Strike was one of our favorites, as we said before, and we think it sounds very good. It might not have quite as much breadth as other plug-ins that have many “expansion packs” to load new drum kits and patterns, but it’s not that far off either. It sounds great out of the box, and tweaking the mixer/editor should enable you to come out with a pretty convincing drum track for most styles. We’ve used it on a few commercially released records over the years when we needed modern electronic percussion loops in particular that didn’t sound just like everyone else’s familiar loop content.
Velvet is another one of our favorites and has long been so. We have a real Rhodes and real Wurli 200a in our studio, and while we are not getting rid of these anytime soon, Velvet is quite convincing, especially once you tweak to your liking. The presets sound good, and cover a wide range of vintage to modern iterations of the EM pianos, but we really enjoyed how easy it was to make things dirty/clean, old/new, etc. sounding.
Transfuser really surprised us. Although looping isn’t our typical approach to composition, the presets all sounded great! We particularly liked the dance genre presets, and could easily see how those who work in video and need quick clips of music to accompany a scene could use Transfuser as a valuable time saver. Even those putting together full-length songs should be able to find a lot of great sounding content for their needs, which you can subsequently slice and dice to your content!
The Riser essentially is about sound effects, and to that end, it does it very well. It is quite specialized, of course, so it may not be for everyone. But the presets sounded great, and you can get some very cool and unique sweeps and swooshes to put into your music. It is highly unlikely they will sound like something else (especially if you tweak the presets!), and this is a dream plug-in for pop music production.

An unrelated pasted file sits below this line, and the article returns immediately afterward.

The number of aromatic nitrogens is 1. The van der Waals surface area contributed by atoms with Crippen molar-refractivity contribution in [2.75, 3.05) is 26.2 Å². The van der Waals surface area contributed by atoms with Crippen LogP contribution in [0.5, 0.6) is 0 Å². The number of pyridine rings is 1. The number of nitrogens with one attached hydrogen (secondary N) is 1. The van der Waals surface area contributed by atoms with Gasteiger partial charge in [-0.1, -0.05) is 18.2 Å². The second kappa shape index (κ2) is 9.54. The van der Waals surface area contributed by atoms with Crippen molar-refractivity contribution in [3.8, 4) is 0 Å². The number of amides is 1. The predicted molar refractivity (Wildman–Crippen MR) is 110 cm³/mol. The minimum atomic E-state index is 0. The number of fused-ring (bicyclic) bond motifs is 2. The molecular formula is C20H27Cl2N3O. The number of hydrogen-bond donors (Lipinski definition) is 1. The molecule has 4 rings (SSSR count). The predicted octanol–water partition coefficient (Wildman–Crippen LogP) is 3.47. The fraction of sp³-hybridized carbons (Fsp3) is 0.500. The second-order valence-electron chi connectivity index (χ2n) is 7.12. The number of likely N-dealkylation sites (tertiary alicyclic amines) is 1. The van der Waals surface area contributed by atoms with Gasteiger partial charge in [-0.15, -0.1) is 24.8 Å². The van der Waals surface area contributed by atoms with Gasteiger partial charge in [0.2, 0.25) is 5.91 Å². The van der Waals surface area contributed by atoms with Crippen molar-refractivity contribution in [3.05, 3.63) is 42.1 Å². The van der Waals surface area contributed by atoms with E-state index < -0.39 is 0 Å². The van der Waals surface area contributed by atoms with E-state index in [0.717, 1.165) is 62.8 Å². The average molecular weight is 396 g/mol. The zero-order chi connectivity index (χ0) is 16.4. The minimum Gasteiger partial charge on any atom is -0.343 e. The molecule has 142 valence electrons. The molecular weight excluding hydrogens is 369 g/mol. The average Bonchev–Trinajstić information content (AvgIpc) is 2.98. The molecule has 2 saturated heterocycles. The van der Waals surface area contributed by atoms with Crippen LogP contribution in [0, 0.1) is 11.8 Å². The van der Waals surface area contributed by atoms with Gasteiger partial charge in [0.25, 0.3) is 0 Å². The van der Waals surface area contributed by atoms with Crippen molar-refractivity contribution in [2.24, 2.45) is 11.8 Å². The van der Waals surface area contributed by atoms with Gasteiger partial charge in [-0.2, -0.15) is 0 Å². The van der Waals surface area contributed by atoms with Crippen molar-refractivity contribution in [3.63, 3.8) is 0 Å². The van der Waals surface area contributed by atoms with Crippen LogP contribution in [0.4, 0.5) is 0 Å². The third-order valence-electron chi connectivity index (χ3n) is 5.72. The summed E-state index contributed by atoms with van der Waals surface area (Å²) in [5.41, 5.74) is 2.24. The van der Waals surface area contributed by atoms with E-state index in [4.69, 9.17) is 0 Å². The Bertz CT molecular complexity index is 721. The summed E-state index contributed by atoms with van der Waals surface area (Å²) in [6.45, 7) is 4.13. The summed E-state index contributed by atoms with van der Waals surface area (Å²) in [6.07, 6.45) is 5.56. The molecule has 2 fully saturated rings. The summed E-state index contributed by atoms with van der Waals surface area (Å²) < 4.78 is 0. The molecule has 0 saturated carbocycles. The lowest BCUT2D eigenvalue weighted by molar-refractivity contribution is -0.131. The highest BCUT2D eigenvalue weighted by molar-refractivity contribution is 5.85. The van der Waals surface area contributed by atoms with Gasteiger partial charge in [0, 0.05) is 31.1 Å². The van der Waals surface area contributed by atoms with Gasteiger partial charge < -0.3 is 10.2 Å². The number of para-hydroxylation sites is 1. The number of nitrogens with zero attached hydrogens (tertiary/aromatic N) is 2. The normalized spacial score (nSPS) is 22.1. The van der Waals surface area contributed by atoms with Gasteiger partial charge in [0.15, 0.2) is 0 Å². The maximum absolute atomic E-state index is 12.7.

DB-33 is modeled, not sampled, and sounds remarkably good. Again, the virtual organ market is a crowded one, but DB-33 has a capable spread of presets that cover multiple genres from jazz to rock to gospel and beyond. We have used the DB-33 on professional recordings before, and nobody ever questioned our use of a Hammond organ. Shhh!
Mini Grand is not as full featured as other piano plug-ins, but we don’t think it is trying to be. For a quick, respectable, piano sound, with a simple streamlined interface, you can’t go wrong. Does it sound better than multi-gigabyte, sampled pianos? No. But then again, it sounds quite convincing while being extremely resource friendly.